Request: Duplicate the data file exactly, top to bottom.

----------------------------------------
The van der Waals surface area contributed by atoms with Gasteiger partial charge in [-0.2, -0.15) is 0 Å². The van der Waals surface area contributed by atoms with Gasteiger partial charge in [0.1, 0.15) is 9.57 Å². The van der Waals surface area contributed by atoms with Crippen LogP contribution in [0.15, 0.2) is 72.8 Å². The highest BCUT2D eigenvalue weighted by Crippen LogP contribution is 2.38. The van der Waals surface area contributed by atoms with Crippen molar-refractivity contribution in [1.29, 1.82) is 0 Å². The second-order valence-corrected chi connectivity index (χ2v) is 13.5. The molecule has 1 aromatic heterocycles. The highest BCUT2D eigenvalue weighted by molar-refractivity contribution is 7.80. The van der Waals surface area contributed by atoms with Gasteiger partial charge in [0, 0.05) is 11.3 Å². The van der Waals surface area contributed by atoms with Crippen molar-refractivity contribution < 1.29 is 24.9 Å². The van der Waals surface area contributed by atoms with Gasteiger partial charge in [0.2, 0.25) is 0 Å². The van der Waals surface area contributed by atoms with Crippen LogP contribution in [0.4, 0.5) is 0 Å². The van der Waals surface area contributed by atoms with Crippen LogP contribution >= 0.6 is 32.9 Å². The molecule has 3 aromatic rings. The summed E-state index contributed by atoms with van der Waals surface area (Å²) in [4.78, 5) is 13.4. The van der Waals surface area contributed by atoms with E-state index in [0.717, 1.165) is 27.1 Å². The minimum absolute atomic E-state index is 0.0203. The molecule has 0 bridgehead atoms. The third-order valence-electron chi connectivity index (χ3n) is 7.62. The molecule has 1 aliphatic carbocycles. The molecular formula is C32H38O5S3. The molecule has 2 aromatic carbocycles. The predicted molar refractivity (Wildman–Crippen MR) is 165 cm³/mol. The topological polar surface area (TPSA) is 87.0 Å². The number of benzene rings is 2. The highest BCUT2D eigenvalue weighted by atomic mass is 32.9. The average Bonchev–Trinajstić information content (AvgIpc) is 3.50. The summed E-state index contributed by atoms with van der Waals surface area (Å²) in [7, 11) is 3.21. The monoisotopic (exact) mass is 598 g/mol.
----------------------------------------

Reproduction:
The van der Waals surface area contributed by atoms with Gasteiger partial charge in [-0.2, -0.15) is 0 Å². The van der Waals surface area contributed by atoms with Gasteiger partial charge in [0.1, 0.15) is 9.57 Å². The van der Waals surface area contributed by atoms with Crippen LogP contribution in [0.15, 0.2) is 72.8 Å². The highest BCUT2D eigenvalue weighted by Crippen LogP contribution is 2.38. The van der Waals surface area contributed by atoms with Crippen molar-refractivity contribution in [1.29, 1.82) is 0 Å². The second-order valence-corrected chi connectivity index (χ2v) is 13.5. The molecule has 1 aromatic heterocycles. The highest BCUT2D eigenvalue weighted by molar-refractivity contribution is 7.80. The van der Waals surface area contributed by atoms with Gasteiger partial charge in [0, 0.05) is 11.3 Å². The van der Waals surface area contributed by atoms with Crippen molar-refractivity contribution < 1.29 is 24.9 Å². The van der Waals surface area contributed by atoms with Gasteiger partial charge in [0.2, 0.25) is 0 Å². The van der Waals surface area contributed by atoms with Crippen LogP contribution in [0.4, 0.5) is 0 Å². The van der Waals surface area contributed by atoms with Crippen LogP contribution >= 0.6 is 32.9 Å². The molecule has 3 aromatic rings. The summed E-state index contributed by atoms with van der Waals surface area (Å²) in [4.78, 5) is 13.4. The van der Waals surface area contributed by atoms with E-state index in [0.717, 1.165) is 27.1 Å². The minimum absolute atomic E-state index is 0.0203. The molecule has 0 bridgehead atoms. The third-order valence-electron chi connectivity index (χ3n) is 7.62. The molecule has 1 aliphatic carbocycles. The molecular formula is C32H38O5S3. The molecule has 2 aromatic carbocycles. The predicted molar refractivity (Wildman–Crippen MR) is 165 cm³/mol. The topological polar surface area (TPSA) is 87.0 Å². The number of benzene rings is 2. The highest BCUT2D eigenvalue weighted by atomic mass is 32.9. The average Bonchev–Trinajstić information content (AvgIpc) is 3.50. The summed E-state index contributed by atoms with van der Waals surface area (Å²) in [7, 11) is 3.21. The monoisotopic (exact) mass is 598 g/mol.